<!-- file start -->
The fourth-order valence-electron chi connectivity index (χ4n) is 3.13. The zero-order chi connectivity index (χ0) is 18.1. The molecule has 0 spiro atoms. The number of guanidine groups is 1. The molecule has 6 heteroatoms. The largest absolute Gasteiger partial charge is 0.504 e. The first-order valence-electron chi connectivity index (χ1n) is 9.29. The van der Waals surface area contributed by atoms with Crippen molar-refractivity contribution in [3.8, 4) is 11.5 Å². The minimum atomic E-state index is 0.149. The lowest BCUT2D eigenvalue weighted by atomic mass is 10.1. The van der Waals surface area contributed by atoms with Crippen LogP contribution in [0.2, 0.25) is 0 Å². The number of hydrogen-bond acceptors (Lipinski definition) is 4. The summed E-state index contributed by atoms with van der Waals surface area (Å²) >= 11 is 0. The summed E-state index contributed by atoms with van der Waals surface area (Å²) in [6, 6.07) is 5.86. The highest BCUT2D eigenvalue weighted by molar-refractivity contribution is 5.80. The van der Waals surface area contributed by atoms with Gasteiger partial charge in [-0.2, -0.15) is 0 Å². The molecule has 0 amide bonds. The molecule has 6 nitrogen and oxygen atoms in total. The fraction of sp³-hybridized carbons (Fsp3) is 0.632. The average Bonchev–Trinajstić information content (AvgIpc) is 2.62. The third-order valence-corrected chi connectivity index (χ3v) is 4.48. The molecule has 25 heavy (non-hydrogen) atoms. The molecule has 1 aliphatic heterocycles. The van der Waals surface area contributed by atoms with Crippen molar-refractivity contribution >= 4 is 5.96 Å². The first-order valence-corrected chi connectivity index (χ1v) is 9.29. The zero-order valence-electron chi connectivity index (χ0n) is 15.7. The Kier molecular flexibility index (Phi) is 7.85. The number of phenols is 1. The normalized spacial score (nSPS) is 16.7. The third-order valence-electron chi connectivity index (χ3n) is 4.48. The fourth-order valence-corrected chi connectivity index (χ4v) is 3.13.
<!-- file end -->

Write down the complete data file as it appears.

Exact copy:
The fourth-order valence-electron chi connectivity index (χ4n) is 3.13. The zero-order chi connectivity index (χ0) is 18.1. The molecule has 0 spiro atoms. The number of guanidine groups is 1. The molecule has 6 heteroatoms. The largest absolute Gasteiger partial charge is 0.504 e. The first-order valence-electron chi connectivity index (χ1n) is 9.29. The van der Waals surface area contributed by atoms with Crippen molar-refractivity contribution in [3.8, 4) is 11.5 Å². The minimum atomic E-state index is 0.149. The lowest BCUT2D eigenvalue weighted by atomic mass is 10.1. The van der Waals surface area contributed by atoms with Crippen LogP contribution in [0.2, 0.25) is 0 Å². The number of hydrogen-bond acceptors (Lipinski definition) is 4. The summed E-state index contributed by atoms with van der Waals surface area (Å²) >= 11 is 0. The summed E-state index contributed by atoms with van der Waals surface area (Å²) in [6, 6.07) is 5.86. The highest BCUT2D eigenvalue weighted by molar-refractivity contribution is 5.80. The van der Waals surface area contributed by atoms with Gasteiger partial charge in [-0.2, -0.15) is 0 Å². The molecule has 0 amide bonds. The molecule has 6 nitrogen and oxygen atoms in total. The fraction of sp³-hybridized carbons (Fsp3) is 0.632. The average Bonchev–Trinajstić information content (AvgIpc) is 2.62. The third-order valence-corrected chi connectivity index (χ3v) is 4.48. The molecule has 25 heavy (non-hydrogen) atoms. The molecule has 1 aliphatic heterocycles. The van der Waals surface area contributed by atoms with Crippen molar-refractivity contribution >= 4 is 5.96 Å². The first-order valence-corrected chi connectivity index (χ1v) is 9.29. The zero-order valence-electron chi connectivity index (χ0n) is 15.7. The Kier molecular flexibility index (Phi) is 7.85. The number of phenols is 1. The normalized spacial score (nSPS) is 16.7. The third-order valence-electron chi connectivity index (χ3n) is 4.48. The fourth-order valence-corrected chi connectivity index (χ4v) is 3.13.